Month: December 2009
In light of all that, then, I shouldn’t have been surprised that using a male pseudonym had such a dramatic effect on Chartrand’s career. Death threats and sexually degrading commentary directed at women writers seem very 21st century — so modern! so fresh! — but being paid half as much for the same work? Landing fewer jobs? Receiving more criticism and less respect? That just sounds so old-fashioned. I learned about women posing as men to get work in elementary school history lessons, not when I went to grad school for writing. The thought that if I’d tried writing as, say, Kevin Harding, I might have earned far more money, opportunity and authority than I have, is almost as inconceivable as it is chilling. Since the Brontë days, says Chartrand, “we’ve had feminism. We have the right to vote, to own property, to be members of Parliament and Congress, to get a job, and to be the main breadwinner of the family. And yet apparently we haven’t gotten past those 19th century stigmas.”
Maybe I should have been George and not Helen after all.
It’s kind of amazing, the idea of Iranian men wearing traditional head scarves to show their allegiance to the insurgence, but that’s what they’re doing.
Thus the new protest also speaks to the societal aspect of Iranian women being forced to accept a dress code, according to Dabashi.
“Proud to wear my late mother’s rusari, the very rusari that was forced on my wife in Iran, the very rusari for which my sisters are humiliated if they choose to wear it in Europe, and the very rusari that the backward banality that now rules Iran thinks will humiliate Majid Tavakoli if it is put on him — He is dearer and nobler to us today than he ever was.”
In a speech before his arrest, Tavakoli played on the theme of the day’s historical significance in light of current anti-government protests.
“We Iranian men are late doing this,” Dabashi said. “If we did this when rusari was forced on those among our sisters who did not wish to wear it 30 years ago, we would have perhaps not been here today.”
(thanks to Jade Catherine for the tip)
This Wednesday, December 16 at the LGBT Center in New York City, Governor David Paterson will announce a major policy affecting transgender civil rights in New York. The Pride Agenda has been working on this issue since Governor Spitzer was elected and has continued to work on it with Governor Paterson. Please join us for this important event if you are able.
What: Governor Paterson to announce major policy on transgender rights
Where: LGBT Community Center , 208 West 13th St. ( Manhattan )
When: This Wednesday, December 16 at 10:30 AM (doors open at 10:00 AM)
Having our community and our allies show up in large numbers for this significant moment is the best way we can thank Governor Paterson for his work moving LGBT equality forward. We hope to see you there! If you can join the Pride Agenda at this event, please RSVP to Matt Brunner at firstname.lastname@example.org or (212) 627-0305.
Ah, good news!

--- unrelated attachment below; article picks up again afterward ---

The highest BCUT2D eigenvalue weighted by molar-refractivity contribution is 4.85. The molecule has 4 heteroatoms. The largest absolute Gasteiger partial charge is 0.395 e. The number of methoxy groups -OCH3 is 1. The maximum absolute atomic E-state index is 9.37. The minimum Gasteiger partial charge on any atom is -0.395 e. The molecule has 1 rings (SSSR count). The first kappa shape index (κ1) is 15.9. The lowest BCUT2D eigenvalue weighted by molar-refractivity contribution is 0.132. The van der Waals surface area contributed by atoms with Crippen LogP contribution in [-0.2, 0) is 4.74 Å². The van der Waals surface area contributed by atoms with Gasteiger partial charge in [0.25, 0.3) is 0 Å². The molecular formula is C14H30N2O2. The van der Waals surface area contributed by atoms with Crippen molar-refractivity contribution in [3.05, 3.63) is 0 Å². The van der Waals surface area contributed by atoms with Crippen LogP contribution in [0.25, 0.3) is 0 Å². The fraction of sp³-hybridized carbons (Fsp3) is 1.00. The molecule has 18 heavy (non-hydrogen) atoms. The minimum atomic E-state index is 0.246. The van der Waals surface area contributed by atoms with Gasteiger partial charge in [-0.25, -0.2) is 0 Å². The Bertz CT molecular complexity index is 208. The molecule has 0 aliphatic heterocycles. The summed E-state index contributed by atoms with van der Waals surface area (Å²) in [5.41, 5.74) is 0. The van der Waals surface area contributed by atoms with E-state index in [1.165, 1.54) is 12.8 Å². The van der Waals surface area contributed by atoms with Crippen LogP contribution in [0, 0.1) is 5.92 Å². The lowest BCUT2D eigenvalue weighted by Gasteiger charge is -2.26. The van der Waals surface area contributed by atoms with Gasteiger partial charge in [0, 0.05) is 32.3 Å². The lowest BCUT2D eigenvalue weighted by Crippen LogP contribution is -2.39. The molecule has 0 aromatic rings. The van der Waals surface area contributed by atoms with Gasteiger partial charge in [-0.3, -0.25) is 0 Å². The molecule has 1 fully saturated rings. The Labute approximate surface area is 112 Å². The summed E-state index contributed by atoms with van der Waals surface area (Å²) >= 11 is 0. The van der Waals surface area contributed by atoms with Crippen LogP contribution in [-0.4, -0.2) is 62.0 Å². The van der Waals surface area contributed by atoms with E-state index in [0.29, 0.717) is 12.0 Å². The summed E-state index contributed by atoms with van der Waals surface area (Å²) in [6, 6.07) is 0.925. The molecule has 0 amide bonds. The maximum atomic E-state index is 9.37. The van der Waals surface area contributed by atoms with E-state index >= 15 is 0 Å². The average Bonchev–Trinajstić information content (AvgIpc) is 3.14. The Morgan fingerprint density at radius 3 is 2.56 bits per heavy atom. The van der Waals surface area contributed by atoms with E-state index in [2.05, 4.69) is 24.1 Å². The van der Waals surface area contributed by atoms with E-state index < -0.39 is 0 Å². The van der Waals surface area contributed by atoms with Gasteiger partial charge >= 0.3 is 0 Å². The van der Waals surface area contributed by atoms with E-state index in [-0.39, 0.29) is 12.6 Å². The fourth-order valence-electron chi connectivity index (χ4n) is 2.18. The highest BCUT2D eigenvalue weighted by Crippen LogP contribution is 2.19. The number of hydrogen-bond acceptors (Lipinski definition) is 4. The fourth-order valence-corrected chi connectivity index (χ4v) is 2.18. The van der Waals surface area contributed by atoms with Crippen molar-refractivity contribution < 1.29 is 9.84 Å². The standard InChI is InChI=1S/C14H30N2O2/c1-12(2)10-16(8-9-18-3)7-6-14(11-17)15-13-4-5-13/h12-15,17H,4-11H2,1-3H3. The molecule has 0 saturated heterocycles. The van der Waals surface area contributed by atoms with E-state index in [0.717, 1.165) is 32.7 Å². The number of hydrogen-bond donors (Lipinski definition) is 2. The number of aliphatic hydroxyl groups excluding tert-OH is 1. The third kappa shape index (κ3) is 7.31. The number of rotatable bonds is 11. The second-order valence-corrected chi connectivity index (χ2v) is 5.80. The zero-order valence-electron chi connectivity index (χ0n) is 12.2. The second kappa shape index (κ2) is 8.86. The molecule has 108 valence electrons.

The Washington, D.C., City Council voted Tuesday to legalize gay marriage in the nation’s capital, handing supporters a victory after a string of recent defeats in Maine, New York and New Jersey.
Mayor Adrian Fenty has promised to sign the bill, which passed 11-2, and gay couples could begin marrying as early as March. Congress, which has final say over Washington’s laws, could reject it, but Democratic leaders have suggested they are reluctant to do so.
Equality Maryland is Maryland’s largest LGBT civil rights organization. They recently sent out this information about the proposed changes to the rules for changing gender on MD driver’s licenses.
The Maryland Vehicle Administration (MVA) is currently considering an update to their policy regarding changing the gender marker on a driver’s license. The new policy would go into effect on January 1, 2010.
The current policy allows for a change to the gender marker, so long as an applicant is able to provide a physician’s or psychologist’s report to confirm that the applicant is in active treatment. The MVA requires annual re-evaluations until the applicant meets requirements for permanent gender change. The primary criterion for a permanent change is for the person to have undergone SRS or sex reassignment surgery.
One of my all-time favorite Cold Case episodes, A Time to Hate, is on TNT right now.
If this show didn’t win a GLAAD award, it should have.
I discovered “The Headphonist” while watching one of my death shows, and it was an instant ‘need to know what that is’ feeling, having spent most of my life walking around cities and towns and well, everywhere, with headphones on & usually blasting.
I have a weakness for great rhythm, or a great weakness for any rhythm, so I went & poked around for other songs of theirs, and liked a lot of them. But it was when I was discovered they were a Mexican band that had covered Wall of Voodoo’s “Mexican Radio” that they made me laugh out loud: Gen X grows up & buys a clue, as it were.